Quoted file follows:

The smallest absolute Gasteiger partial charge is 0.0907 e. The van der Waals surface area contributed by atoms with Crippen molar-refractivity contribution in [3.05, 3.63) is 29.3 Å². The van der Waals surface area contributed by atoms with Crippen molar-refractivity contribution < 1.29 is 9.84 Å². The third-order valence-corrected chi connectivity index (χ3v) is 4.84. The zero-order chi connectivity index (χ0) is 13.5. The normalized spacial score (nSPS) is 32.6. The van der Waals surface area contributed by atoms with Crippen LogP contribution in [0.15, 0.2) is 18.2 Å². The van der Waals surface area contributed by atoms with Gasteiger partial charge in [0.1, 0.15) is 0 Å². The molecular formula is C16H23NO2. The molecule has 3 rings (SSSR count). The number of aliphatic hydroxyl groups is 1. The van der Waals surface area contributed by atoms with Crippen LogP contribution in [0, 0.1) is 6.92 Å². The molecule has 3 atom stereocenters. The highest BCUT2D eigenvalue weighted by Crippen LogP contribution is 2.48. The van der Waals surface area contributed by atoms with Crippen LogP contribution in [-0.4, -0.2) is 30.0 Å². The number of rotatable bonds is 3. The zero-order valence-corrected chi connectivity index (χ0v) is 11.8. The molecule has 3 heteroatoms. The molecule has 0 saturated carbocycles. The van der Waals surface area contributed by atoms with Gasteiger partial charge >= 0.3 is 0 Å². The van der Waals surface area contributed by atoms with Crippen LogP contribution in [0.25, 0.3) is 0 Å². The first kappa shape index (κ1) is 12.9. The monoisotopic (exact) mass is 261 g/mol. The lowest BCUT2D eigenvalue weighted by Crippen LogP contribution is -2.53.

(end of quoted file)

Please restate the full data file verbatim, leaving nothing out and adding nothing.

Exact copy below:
The smallest absolute Gasteiger partial charge is 0.0907 e. The van der Waals surface area contributed by atoms with Crippen molar-refractivity contribution in [3.05, 3.63) is 29.3 Å². The van der Waals surface area contributed by atoms with Crippen molar-refractivity contribution < 1.29 is 9.84 Å². The third-order valence-corrected chi connectivity index (χ3v) is 4.84. The zero-order chi connectivity index (χ0) is 13.5. The normalized spacial score (nSPS) is 32.6. The van der Waals surface area contributed by atoms with Crippen LogP contribution in [0.15, 0.2) is 18.2 Å². The van der Waals surface area contributed by atoms with Gasteiger partial charge in [0.1, 0.15) is 0 Å². The molecular formula is C16H23NO2. The molecule has 3 rings (SSSR count). The number of aliphatic hydroxyl groups is 1. The van der Waals surface area contributed by atoms with Crippen LogP contribution in [0, 0.1) is 6.92 Å². The molecule has 3 atom stereocenters. The highest BCUT2D eigenvalue weighted by Crippen LogP contribution is 2.48. The van der Waals surface area contributed by atoms with Crippen LogP contribution in [-0.4, -0.2) is 30.0 Å². The number of rotatable bonds is 3. The zero-order valence-corrected chi connectivity index (χ0v) is 11.8. The molecule has 3 heteroatoms. The molecule has 0 saturated carbocycles. The van der Waals surface area contributed by atoms with Gasteiger partial charge >= 0.3 is 0 Å². The van der Waals surface area contributed by atoms with Crippen LogP contribution in [0.25, 0.3) is 0 Å². The first kappa shape index (κ1) is 12.9. The monoisotopic (exact) mass is 261 g/mol. The lowest BCUT2D eigenvalue weighted by Crippen LogP contribution is -2.53.